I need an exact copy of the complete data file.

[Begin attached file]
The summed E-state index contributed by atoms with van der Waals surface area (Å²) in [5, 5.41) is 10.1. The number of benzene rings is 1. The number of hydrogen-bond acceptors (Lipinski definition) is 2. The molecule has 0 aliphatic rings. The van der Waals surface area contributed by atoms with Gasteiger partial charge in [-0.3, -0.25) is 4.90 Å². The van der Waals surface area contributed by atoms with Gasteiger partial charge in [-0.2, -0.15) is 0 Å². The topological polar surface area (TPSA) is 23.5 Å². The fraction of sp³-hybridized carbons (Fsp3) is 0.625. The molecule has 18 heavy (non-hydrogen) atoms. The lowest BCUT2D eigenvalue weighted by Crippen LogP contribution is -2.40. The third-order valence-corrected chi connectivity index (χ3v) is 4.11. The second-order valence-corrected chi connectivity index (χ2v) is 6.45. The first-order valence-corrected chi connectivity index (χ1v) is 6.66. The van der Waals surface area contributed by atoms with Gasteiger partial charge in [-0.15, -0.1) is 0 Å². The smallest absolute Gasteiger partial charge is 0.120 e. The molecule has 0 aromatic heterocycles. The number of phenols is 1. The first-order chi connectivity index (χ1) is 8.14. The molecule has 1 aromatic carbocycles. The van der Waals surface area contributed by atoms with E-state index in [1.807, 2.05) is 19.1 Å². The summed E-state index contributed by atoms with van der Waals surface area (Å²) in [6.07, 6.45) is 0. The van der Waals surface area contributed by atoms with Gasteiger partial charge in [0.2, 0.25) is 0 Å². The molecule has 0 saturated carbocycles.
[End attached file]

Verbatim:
The summed E-state index contributed by atoms with van der Waals surface area (Å²) in [5, 5.41) is 10.1. The number of benzene rings is 1. The number of hydrogen-bond acceptors (Lipinski definition) is 2. The molecule has 0 aliphatic rings. The van der Waals surface area contributed by atoms with Gasteiger partial charge in [-0.3, -0.25) is 4.90 Å². The van der Waals surface area contributed by atoms with Gasteiger partial charge in [-0.2, -0.15) is 0 Å². The topological polar surface area (TPSA) is 23.5 Å². The fraction of sp³-hybridized carbons (Fsp3) is 0.625. The molecule has 18 heavy (non-hydrogen) atoms. The lowest BCUT2D eigenvalue weighted by Crippen LogP contribution is -2.40. The third-order valence-corrected chi connectivity index (χ3v) is 4.11. The second-order valence-corrected chi connectivity index (χ2v) is 6.45. The first-order valence-corrected chi connectivity index (χ1v) is 6.66. The van der Waals surface area contributed by atoms with Gasteiger partial charge in [-0.15, -0.1) is 0 Å². The smallest absolute Gasteiger partial charge is 0.120 e. The molecule has 0 aromatic heterocycles. The number of phenols is 1. The first-order chi connectivity index (χ1) is 8.14. The molecule has 1 aromatic carbocycles. The van der Waals surface area contributed by atoms with E-state index in [1.807, 2.05) is 19.1 Å². The summed E-state index contributed by atoms with van der Waals surface area (Å²) in [6.07, 6.45) is 0. The van der Waals surface area contributed by atoms with Gasteiger partial charge in [0.2, 0.25) is 0 Å². The molecule has 0 saturated carbocycles.